They have increased not only because more people find themselves suitable candidates, but also because the procedures themselves have become less invasive and safer, and thus more appealing alternatives. This has become possible as a result of newer and simpler techniques, helped in large part by specialized equipment and instrumentation. Other factors include the metabolic preparation of patients and nutritional guidance post-bariatric surgery.
In the not so distant past, the mortality rate from these operations was approaching 10%. Other complications such as infection, prolonged recovery, or annoyances like persistent diarrhea further scared potential patients even though the health benefits were well-known.
Dieting was still the mainstay of weight reduction, but this proved futile in most cases. Only now have clinical studies shown that just a very small percentage of patients can achieve their objectives, i.e., permanent loss of their unwanted weight through dieting. This has further increased the numbers of these bariatric procedures which have evolved from gastric banding to some form of gastric bypass.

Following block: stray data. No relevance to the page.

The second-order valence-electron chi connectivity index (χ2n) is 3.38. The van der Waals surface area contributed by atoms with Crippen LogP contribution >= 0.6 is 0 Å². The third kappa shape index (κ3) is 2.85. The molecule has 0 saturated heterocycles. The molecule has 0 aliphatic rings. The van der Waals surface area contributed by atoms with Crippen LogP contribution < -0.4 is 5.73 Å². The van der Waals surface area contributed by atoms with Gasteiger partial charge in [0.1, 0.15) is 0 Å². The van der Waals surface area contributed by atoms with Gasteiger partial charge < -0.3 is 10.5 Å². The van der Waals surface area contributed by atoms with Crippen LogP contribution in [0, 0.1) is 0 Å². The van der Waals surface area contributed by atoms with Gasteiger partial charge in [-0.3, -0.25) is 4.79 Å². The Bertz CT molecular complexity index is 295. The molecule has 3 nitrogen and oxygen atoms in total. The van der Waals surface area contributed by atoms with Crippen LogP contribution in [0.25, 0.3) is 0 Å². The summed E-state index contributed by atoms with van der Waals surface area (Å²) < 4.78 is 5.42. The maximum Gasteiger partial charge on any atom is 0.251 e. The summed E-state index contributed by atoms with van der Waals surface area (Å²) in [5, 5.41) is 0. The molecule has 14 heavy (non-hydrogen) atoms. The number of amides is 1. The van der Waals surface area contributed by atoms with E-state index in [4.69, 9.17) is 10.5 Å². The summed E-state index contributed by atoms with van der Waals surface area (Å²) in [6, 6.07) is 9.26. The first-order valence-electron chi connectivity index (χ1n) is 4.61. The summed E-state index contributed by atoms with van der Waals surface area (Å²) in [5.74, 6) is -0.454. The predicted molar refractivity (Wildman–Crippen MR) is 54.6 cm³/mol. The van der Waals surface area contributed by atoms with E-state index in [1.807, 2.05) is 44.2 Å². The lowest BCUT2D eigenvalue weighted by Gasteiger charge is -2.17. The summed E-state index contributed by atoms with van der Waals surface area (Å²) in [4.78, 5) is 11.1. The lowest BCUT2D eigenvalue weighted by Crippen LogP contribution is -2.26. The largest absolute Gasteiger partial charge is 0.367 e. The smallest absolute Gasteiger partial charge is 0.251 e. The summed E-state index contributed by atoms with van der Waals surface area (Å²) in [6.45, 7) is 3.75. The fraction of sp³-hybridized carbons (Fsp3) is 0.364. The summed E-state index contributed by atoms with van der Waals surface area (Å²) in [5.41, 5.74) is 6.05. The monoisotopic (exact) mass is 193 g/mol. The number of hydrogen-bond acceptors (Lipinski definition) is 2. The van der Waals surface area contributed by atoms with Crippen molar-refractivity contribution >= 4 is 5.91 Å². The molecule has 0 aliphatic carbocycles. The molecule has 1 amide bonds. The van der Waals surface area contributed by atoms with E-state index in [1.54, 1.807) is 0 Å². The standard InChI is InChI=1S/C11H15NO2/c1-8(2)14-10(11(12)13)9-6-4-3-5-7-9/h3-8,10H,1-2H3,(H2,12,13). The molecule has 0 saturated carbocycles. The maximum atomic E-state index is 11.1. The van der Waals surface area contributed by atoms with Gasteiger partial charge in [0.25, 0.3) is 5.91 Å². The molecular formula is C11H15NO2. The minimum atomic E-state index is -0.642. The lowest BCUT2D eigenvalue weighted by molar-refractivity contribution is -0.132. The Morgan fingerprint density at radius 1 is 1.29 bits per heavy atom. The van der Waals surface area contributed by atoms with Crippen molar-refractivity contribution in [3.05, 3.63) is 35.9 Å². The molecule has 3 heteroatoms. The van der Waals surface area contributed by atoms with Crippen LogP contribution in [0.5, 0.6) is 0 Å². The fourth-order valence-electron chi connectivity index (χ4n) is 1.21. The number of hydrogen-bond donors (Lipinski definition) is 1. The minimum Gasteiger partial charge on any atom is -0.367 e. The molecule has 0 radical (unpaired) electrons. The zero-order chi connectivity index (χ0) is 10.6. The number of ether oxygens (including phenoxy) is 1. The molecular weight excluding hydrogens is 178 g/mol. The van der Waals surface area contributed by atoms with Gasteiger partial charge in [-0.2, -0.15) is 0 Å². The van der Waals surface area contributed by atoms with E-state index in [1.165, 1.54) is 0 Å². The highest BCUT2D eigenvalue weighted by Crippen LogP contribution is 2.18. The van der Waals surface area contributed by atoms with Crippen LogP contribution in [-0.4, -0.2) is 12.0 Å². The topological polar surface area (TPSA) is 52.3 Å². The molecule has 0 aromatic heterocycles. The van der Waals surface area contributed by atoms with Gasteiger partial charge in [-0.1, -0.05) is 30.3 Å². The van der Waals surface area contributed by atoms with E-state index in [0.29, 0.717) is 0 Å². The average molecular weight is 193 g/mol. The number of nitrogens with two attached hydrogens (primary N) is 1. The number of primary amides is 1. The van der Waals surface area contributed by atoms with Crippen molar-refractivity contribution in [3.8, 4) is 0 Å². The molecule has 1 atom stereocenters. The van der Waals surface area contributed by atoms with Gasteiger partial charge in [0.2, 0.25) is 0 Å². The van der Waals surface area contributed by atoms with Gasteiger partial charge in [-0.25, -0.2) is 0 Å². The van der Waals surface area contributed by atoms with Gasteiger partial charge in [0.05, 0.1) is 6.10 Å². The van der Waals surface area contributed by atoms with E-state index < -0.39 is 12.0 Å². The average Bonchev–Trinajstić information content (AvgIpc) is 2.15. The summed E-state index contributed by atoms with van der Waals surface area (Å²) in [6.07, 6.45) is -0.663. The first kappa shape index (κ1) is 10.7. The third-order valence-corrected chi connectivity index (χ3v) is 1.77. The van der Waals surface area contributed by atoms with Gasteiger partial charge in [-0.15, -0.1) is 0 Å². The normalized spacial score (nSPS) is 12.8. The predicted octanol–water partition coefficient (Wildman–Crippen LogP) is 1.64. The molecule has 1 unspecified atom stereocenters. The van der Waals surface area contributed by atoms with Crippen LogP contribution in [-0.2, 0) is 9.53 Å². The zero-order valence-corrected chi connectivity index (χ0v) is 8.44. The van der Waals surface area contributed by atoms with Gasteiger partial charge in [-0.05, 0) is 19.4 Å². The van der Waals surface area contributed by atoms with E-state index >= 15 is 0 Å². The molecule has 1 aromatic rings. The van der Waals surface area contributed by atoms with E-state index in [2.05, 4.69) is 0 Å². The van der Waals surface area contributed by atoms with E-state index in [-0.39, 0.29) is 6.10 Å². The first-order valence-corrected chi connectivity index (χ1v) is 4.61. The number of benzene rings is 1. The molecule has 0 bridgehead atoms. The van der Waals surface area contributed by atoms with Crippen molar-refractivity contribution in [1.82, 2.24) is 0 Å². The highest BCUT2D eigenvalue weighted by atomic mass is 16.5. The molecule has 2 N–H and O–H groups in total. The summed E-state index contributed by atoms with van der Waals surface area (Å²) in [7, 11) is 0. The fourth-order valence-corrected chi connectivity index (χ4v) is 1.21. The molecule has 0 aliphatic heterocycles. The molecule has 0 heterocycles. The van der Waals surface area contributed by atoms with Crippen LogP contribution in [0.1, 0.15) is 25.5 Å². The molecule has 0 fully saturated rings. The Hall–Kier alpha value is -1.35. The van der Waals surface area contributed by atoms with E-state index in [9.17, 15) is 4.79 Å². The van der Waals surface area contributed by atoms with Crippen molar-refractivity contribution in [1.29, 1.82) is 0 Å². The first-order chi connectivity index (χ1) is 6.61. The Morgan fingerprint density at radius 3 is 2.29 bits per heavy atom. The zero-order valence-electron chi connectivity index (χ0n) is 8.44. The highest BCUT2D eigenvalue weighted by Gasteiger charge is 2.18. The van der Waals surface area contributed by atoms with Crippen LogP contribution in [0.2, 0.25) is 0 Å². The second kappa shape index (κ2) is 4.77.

There is no question that bariatric surgery is the most effective and long-lasting treatment for obesity.
The Connection Between Plastic Surgery and Obesity
How are plastic surgery and obesity connected? Most of the patients that have lost massive amounts of weight through restrictive gastric procedures are ill-prepared for the physical and cosmetic changes that occur to their bodies as a result of their significant weight loss.
They have morphed from immeasurable sizes to acceptable ones but with hanging skin everywhere. Even though they are healthier with the absence of diabetes, cardiovascular disease, high blood pressure, and metabolically in excellent condition, psychologically, they are still suffering and even sometimes regret their weight loss procedure!